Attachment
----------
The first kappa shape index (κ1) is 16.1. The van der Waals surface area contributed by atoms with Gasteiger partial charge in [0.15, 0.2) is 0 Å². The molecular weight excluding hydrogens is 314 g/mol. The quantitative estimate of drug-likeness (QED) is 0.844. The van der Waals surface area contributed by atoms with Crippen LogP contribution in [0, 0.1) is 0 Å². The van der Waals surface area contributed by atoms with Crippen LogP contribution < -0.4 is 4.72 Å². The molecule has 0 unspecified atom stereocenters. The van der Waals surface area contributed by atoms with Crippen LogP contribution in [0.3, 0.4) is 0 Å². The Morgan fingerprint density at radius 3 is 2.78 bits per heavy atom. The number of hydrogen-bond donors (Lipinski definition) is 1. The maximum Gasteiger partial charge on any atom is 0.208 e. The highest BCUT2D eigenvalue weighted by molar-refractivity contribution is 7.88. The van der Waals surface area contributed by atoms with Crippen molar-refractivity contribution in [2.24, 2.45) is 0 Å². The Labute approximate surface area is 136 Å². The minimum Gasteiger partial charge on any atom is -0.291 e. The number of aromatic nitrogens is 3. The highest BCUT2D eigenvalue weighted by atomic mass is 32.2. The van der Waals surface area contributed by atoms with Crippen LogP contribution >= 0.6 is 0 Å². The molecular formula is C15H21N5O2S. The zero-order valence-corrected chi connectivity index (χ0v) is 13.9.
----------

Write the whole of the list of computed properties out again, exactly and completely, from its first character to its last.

The first kappa shape index (κ1) is 16.1. The van der Waals surface area contributed by atoms with Gasteiger partial charge in [0.15, 0.2) is 0 Å². The molecular weight excluding hydrogens is 314 g/mol. The quantitative estimate of drug-likeness (QED) is 0.844. The van der Waals surface area contributed by atoms with Crippen LogP contribution in [0, 0.1) is 0 Å². The van der Waals surface area contributed by atoms with Crippen LogP contribution < -0.4 is 4.72 Å². The molecule has 0 unspecified atom stereocenters. The van der Waals surface area contributed by atoms with Crippen LogP contribution in [0.3, 0.4) is 0 Å². The Morgan fingerprint density at radius 3 is 2.78 bits per heavy atom. The number of hydrogen-bond donors (Lipinski definition) is 1. The maximum Gasteiger partial charge on any atom is 0.208 e. The highest BCUT2D eigenvalue weighted by molar-refractivity contribution is 7.88. The van der Waals surface area contributed by atoms with Crippen molar-refractivity contribution in [2.24, 2.45) is 0 Å². The Labute approximate surface area is 136 Å². The minimum Gasteiger partial charge on any atom is -0.291 e. The number of aromatic nitrogens is 3. The highest BCUT2D eigenvalue weighted by atomic mass is 32.2. The van der Waals surface area contributed by atoms with Crippen LogP contribution >= 0.6 is 0 Å². The molecular formula is C15H21N5O2S. The zero-order valence-corrected chi connectivity index (χ0v) is 13.9.